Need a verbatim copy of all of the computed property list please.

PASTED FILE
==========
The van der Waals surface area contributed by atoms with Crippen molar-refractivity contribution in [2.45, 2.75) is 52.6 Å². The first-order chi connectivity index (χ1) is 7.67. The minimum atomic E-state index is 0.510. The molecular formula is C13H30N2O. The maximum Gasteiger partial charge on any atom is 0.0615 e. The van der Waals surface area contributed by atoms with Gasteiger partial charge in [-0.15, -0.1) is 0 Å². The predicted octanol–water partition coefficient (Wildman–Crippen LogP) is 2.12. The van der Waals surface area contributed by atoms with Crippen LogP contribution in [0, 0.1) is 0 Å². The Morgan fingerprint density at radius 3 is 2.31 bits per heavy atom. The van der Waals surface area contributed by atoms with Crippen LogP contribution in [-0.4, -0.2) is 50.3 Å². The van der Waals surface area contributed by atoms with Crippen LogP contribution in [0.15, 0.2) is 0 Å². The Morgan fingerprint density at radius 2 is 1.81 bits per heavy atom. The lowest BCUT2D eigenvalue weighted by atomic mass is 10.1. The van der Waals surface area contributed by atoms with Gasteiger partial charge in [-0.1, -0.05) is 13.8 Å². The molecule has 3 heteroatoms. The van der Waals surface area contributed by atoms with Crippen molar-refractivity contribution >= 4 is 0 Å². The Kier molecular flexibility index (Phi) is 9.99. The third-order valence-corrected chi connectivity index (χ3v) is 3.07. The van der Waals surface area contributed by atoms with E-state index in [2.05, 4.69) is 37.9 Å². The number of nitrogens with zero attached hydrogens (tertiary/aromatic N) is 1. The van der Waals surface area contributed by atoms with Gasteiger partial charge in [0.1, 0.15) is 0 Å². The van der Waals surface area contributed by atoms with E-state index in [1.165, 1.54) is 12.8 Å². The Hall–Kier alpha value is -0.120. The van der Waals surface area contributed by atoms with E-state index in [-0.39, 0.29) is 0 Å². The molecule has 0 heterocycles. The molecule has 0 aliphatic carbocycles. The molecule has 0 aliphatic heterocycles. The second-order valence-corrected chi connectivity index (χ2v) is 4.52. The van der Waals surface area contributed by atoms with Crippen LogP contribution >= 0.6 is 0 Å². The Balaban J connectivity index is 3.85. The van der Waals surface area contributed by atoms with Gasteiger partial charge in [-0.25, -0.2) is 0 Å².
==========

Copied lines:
The van der Waals surface area contributed by atoms with Crippen molar-refractivity contribution in [2.45, 2.75) is 52.6 Å². The first-order chi connectivity index (χ1) is 7.67. The minimum atomic E-state index is 0.510. The molecular formula is C13H30N2O. The maximum Gasteiger partial charge on any atom is 0.0615 e. The van der Waals surface area contributed by atoms with Gasteiger partial charge in [-0.15, -0.1) is 0 Å². The predicted octanol–water partition coefficient (Wildman–Crippen LogP) is 2.12. The van der Waals surface area contributed by atoms with Crippen LogP contribution in [0, 0.1) is 0 Å². The Morgan fingerprint density at radius 3 is 2.31 bits per heavy atom. The van der Waals surface area contributed by atoms with Crippen LogP contribution in [-0.4, -0.2) is 50.3 Å². The van der Waals surface area contributed by atoms with Crippen LogP contribution in [0.15, 0.2) is 0 Å². The Morgan fingerprint density at radius 2 is 1.81 bits per heavy atom. The lowest BCUT2D eigenvalue weighted by atomic mass is 10.1. The van der Waals surface area contributed by atoms with Gasteiger partial charge in [-0.1, -0.05) is 13.8 Å². The molecule has 3 heteroatoms. The van der Waals surface area contributed by atoms with Crippen molar-refractivity contribution >= 4 is 0 Å². The Kier molecular flexibility index (Phi) is 9.99. The third-order valence-corrected chi connectivity index (χ3v) is 3.07. The van der Waals surface area contributed by atoms with E-state index in [2.05, 4.69) is 37.9 Å². The number of nitrogens with zero attached hydrogens (tertiary/aromatic N) is 1. The van der Waals surface area contributed by atoms with Gasteiger partial charge in [0.1, 0.15) is 0 Å². The van der Waals surface area contributed by atoms with E-state index in [1.165, 1.54) is 12.8 Å². The Hall–Kier alpha value is -0.120. The van der Waals surface area contributed by atoms with E-state index in [-0.39, 0.29) is 0 Å². The molecule has 0 heterocycles. The molecule has 0 aliphatic carbocycles. The molecule has 0 aliphatic heterocycles. The second-order valence-corrected chi connectivity index (χ2v) is 4.52. The van der Waals surface area contributed by atoms with Crippen LogP contribution >= 0.6 is 0 Å². The Balaban J connectivity index is 3.85. The van der Waals surface area contributed by atoms with Gasteiger partial charge in [-0.25, -0.2) is 0 Å².